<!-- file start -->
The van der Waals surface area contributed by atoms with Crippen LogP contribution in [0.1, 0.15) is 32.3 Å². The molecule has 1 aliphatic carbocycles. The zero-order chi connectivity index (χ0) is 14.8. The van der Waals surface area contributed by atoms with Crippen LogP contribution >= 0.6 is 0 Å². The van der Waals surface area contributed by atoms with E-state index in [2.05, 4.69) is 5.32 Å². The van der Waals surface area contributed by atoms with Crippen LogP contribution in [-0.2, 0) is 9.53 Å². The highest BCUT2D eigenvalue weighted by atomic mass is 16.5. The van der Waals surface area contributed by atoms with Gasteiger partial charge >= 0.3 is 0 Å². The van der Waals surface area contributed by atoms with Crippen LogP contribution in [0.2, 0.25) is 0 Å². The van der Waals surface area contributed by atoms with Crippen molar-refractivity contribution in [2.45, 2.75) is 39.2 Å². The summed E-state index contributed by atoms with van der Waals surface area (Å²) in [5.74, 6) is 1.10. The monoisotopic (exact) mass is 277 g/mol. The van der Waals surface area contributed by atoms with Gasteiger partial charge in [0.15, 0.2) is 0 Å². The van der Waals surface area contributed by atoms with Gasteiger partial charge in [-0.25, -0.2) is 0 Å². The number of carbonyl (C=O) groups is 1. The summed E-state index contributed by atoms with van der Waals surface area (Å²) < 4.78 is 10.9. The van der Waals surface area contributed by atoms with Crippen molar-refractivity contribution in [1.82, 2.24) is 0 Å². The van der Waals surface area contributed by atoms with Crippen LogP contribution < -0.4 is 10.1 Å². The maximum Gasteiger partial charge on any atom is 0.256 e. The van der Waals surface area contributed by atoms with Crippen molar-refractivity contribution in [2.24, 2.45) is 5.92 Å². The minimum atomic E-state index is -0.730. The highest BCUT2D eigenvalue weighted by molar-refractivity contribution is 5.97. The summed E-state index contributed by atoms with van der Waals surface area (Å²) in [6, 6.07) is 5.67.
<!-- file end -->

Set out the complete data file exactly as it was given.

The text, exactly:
The van der Waals surface area contributed by atoms with Crippen LogP contribution in [0.1, 0.15) is 32.3 Å². The molecule has 1 aliphatic carbocycles. The zero-order chi connectivity index (χ0) is 14.8. The van der Waals surface area contributed by atoms with Crippen LogP contribution >= 0.6 is 0 Å². The van der Waals surface area contributed by atoms with E-state index in [2.05, 4.69) is 5.32 Å². The van der Waals surface area contributed by atoms with Crippen LogP contribution in [-0.2, 0) is 9.53 Å². The highest BCUT2D eigenvalue weighted by atomic mass is 16.5. The van der Waals surface area contributed by atoms with Gasteiger partial charge >= 0.3 is 0 Å². The van der Waals surface area contributed by atoms with Crippen LogP contribution in [0.2, 0.25) is 0 Å². The van der Waals surface area contributed by atoms with Crippen molar-refractivity contribution in [2.45, 2.75) is 39.2 Å². The summed E-state index contributed by atoms with van der Waals surface area (Å²) in [5.74, 6) is 1.10. The monoisotopic (exact) mass is 277 g/mol. The van der Waals surface area contributed by atoms with Gasteiger partial charge in [0.15, 0.2) is 0 Å². The van der Waals surface area contributed by atoms with Gasteiger partial charge in [-0.25, -0.2) is 0 Å². The number of carbonyl (C=O) groups is 1. The summed E-state index contributed by atoms with van der Waals surface area (Å²) < 4.78 is 10.9. The van der Waals surface area contributed by atoms with Crippen molar-refractivity contribution in [1.82, 2.24) is 0 Å². The van der Waals surface area contributed by atoms with Crippen LogP contribution < -0.4 is 10.1 Å². The maximum Gasteiger partial charge on any atom is 0.256 e. The van der Waals surface area contributed by atoms with Crippen molar-refractivity contribution in [2.24, 2.45) is 5.92 Å². The minimum atomic E-state index is -0.730. The highest BCUT2D eigenvalue weighted by molar-refractivity contribution is 5.97. The summed E-state index contributed by atoms with van der Waals surface area (Å²) in [6, 6.07) is 5.67.